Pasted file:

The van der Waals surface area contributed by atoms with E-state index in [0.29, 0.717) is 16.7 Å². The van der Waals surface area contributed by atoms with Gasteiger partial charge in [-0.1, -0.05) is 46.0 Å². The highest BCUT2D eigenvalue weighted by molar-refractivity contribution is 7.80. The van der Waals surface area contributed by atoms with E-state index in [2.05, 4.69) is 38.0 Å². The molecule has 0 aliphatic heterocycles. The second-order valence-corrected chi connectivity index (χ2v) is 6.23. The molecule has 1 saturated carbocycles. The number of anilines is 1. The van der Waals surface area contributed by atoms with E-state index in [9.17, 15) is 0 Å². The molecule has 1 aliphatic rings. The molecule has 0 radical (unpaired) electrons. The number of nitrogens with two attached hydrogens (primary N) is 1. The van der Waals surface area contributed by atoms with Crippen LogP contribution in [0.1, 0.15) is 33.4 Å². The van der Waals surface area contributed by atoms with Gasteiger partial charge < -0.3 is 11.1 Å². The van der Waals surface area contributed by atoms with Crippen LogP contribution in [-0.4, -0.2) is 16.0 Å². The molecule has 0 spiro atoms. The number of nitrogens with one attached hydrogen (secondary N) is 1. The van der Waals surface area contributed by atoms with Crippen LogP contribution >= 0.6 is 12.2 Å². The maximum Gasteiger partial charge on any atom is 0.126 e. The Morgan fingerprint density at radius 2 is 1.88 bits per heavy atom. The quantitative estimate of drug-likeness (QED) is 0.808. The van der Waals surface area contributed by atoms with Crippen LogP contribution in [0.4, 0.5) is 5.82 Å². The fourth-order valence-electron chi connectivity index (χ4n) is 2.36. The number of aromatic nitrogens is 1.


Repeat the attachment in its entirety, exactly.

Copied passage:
The van der Waals surface area contributed by atoms with E-state index in [0.29, 0.717) is 16.7 Å². The van der Waals surface area contributed by atoms with Gasteiger partial charge in [-0.1, -0.05) is 46.0 Å². The highest BCUT2D eigenvalue weighted by molar-refractivity contribution is 7.80. The van der Waals surface area contributed by atoms with E-state index in [2.05, 4.69) is 38.0 Å². The molecule has 0 aliphatic heterocycles. The second-order valence-corrected chi connectivity index (χ2v) is 6.23. The molecule has 1 saturated carbocycles. The number of anilines is 1. The van der Waals surface area contributed by atoms with E-state index in [9.17, 15) is 0 Å². The molecule has 1 aliphatic rings. The molecule has 0 radical (unpaired) electrons. The number of nitrogens with two attached hydrogens (primary N) is 1. The van der Waals surface area contributed by atoms with Crippen LogP contribution in [0.1, 0.15) is 33.4 Å². The van der Waals surface area contributed by atoms with Gasteiger partial charge < -0.3 is 11.1 Å². The van der Waals surface area contributed by atoms with Crippen LogP contribution in [-0.4, -0.2) is 16.0 Å². The molecule has 0 spiro atoms. The number of nitrogens with one attached hydrogen (secondary N) is 1. The van der Waals surface area contributed by atoms with Crippen LogP contribution >= 0.6 is 12.2 Å². The maximum Gasteiger partial charge on any atom is 0.126 e. The Morgan fingerprint density at radius 2 is 1.88 bits per heavy atom. The quantitative estimate of drug-likeness (QED) is 0.808. The van der Waals surface area contributed by atoms with Crippen LogP contribution in [0.4, 0.5) is 5.82 Å². The fourth-order valence-electron chi connectivity index (χ4n) is 2.36. The number of aromatic nitrogens is 1.